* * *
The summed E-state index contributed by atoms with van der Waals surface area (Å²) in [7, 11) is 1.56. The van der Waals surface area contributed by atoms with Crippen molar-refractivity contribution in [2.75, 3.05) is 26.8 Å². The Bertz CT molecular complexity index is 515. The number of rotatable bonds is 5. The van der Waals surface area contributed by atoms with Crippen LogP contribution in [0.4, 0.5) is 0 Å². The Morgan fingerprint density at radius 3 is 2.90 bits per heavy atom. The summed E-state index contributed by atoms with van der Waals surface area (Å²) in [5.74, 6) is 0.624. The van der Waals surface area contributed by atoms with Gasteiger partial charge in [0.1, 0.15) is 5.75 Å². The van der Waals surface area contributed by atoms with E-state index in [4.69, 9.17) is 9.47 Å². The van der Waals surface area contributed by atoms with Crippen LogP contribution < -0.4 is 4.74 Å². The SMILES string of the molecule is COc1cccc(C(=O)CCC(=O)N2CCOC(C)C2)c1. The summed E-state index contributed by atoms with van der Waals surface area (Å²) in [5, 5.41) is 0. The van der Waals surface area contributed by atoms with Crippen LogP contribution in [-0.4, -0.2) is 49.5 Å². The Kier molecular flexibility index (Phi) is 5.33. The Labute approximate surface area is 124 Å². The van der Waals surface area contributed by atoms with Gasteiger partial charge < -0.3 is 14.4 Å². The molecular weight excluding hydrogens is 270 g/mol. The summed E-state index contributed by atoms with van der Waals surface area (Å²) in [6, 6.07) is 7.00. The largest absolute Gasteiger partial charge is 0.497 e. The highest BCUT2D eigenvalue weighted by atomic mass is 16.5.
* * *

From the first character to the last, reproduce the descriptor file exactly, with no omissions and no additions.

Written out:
The summed E-state index contributed by atoms with van der Waals surface area (Å²) in [7, 11) is 1.56. The van der Waals surface area contributed by atoms with Crippen molar-refractivity contribution in [2.75, 3.05) is 26.8 Å². The Bertz CT molecular complexity index is 515. The number of rotatable bonds is 5. The van der Waals surface area contributed by atoms with Crippen LogP contribution in [0.4, 0.5) is 0 Å². The Morgan fingerprint density at radius 3 is 2.90 bits per heavy atom. The summed E-state index contributed by atoms with van der Waals surface area (Å²) in [5.74, 6) is 0.624. The van der Waals surface area contributed by atoms with Gasteiger partial charge in [0.1, 0.15) is 5.75 Å². The van der Waals surface area contributed by atoms with E-state index in [4.69, 9.17) is 9.47 Å². The van der Waals surface area contributed by atoms with Crippen LogP contribution < -0.4 is 4.74 Å². The SMILES string of the molecule is COc1cccc(C(=O)CCC(=O)N2CCOC(C)C2)c1. The summed E-state index contributed by atoms with van der Waals surface area (Å²) in [5, 5.41) is 0. The van der Waals surface area contributed by atoms with Crippen LogP contribution in [-0.4, -0.2) is 49.5 Å². The Kier molecular flexibility index (Phi) is 5.33. The Labute approximate surface area is 124 Å². The van der Waals surface area contributed by atoms with Gasteiger partial charge < -0.3 is 14.4 Å². The molecular weight excluding hydrogens is 270 g/mol. The summed E-state index contributed by atoms with van der Waals surface area (Å²) in [6, 6.07) is 7.00. The largest absolute Gasteiger partial charge is 0.497 e. The highest BCUT2D eigenvalue weighted by atomic mass is 16.5.